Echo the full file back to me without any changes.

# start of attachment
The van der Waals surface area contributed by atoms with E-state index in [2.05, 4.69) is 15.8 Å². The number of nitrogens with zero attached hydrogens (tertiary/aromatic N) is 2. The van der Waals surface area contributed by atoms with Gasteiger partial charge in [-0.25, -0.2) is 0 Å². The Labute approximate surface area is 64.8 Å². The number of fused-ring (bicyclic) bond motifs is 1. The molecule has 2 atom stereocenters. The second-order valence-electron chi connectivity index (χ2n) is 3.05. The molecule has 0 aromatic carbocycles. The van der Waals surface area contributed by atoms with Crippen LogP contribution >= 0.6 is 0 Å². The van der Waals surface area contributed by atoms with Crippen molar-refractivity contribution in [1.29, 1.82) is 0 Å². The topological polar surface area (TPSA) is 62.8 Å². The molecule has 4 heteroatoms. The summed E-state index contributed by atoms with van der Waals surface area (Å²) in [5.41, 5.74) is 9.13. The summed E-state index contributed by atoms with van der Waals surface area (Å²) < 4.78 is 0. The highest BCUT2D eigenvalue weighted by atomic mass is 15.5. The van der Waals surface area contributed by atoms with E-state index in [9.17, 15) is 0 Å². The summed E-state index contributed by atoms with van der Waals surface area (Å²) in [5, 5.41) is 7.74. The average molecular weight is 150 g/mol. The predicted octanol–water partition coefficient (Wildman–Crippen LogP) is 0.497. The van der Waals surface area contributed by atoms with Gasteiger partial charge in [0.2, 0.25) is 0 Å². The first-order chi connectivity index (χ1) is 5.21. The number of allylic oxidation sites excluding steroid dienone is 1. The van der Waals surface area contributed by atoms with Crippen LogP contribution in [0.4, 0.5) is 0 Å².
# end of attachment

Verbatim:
The van der Waals surface area contributed by atoms with E-state index in [2.05, 4.69) is 15.8 Å². The number of nitrogens with zero attached hydrogens (tertiary/aromatic N) is 2. The van der Waals surface area contributed by atoms with Gasteiger partial charge in [-0.25, -0.2) is 0 Å². The Labute approximate surface area is 64.8 Å². The number of fused-ring (bicyclic) bond motifs is 1. The molecule has 2 atom stereocenters. The second-order valence-electron chi connectivity index (χ2n) is 3.05. The molecule has 0 aromatic carbocycles. The van der Waals surface area contributed by atoms with Crippen LogP contribution >= 0.6 is 0 Å². The van der Waals surface area contributed by atoms with Crippen molar-refractivity contribution in [1.29, 1.82) is 0 Å². The topological polar surface area (TPSA) is 62.8 Å². The molecule has 4 heteroatoms. The summed E-state index contributed by atoms with van der Waals surface area (Å²) in [5.41, 5.74) is 9.13. The summed E-state index contributed by atoms with van der Waals surface area (Å²) < 4.78 is 0. The highest BCUT2D eigenvalue weighted by atomic mass is 15.5. The van der Waals surface area contributed by atoms with E-state index in [9.17, 15) is 0 Å². The summed E-state index contributed by atoms with van der Waals surface area (Å²) in [5, 5.41) is 7.74. The average molecular weight is 150 g/mol. The predicted octanol–water partition coefficient (Wildman–Crippen LogP) is 0.497. The van der Waals surface area contributed by atoms with Gasteiger partial charge in [0.2, 0.25) is 0 Å². The first-order chi connectivity index (χ1) is 5.21. The number of allylic oxidation sites excluding steroid dienone is 1. The van der Waals surface area contributed by atoms with Crippen LogP contribution in [0.4, 0.5) is 0 Å².